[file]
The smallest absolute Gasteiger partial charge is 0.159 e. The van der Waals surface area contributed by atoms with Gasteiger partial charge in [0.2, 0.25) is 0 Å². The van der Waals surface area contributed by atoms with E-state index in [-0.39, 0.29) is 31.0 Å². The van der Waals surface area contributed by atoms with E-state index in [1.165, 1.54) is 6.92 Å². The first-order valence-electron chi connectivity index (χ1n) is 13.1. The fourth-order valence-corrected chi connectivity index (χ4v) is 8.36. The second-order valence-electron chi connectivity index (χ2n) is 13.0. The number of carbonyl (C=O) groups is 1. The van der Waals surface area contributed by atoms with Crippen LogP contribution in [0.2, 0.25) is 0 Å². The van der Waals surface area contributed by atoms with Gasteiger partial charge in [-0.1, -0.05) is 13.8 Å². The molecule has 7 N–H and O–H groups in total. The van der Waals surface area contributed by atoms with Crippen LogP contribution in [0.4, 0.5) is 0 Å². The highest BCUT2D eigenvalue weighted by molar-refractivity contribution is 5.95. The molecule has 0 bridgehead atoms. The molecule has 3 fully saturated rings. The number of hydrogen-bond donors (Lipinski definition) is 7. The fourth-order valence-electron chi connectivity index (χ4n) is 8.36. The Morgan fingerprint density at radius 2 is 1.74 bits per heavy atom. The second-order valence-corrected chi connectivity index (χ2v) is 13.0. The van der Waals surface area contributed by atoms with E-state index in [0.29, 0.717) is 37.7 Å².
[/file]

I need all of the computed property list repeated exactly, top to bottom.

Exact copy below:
The smallest absolute Gasteiger partial charge is 0.159 e. The van der Waals surface area contributed by atoms with Gasteiger partial charge in [0.2, 0.25) is 0 Å². The van der Waals surface area contributed by atoms with E-state index in [-0.39, 0.29) is 31.0 Å². The van der Waals surface area contributed by atoms with E-state index in [1.165, 1.54) is 6.92 Å². The first-order valence-electron chi connectivity index (χ1n) is 13.1. The fourth-order valence-corrected chi connectivity index (χ4v) is 8.36. The second-order valence-electron chi connectivity index (χ2n) is 13.0. The number of carbonyl (C=O) groups is 1. The van der Waals surface area contributed by atoms with Crippen LogP contribution in [0.2, 0.25) is 0 Å². The van der Waals surface area contributed by atoms with Gasteiger partial charge in [-0.1, -0.05) is 13.8 Å². The molecule has 7 N–H and O–H groups in total. The van der Waals surface area contributed by atoms with Crippen LogP contribution in [0.4, 0.5) is 0 Å². The highest BCUT2D eigenvalue weighted by molar-refractivity contribution is 5.95. The molecule has 0 bridgehead atoms. The molecule has 3 fully saturated rings. The number of hydrogen-bond donors (Lipinski definition) is 7. The fourth-order valence-electron chi connectivity index (χ4n) is 8.36. The Morgan fingerprint density at radius 2 is 1.74 bits per heavy atom. The second-order valence-corrected chi connectivity index (χ2v) is 13.0. The van der Waals surface area contributed by atoms with E-state index in [0.29, 0.717) is 37.7 Å².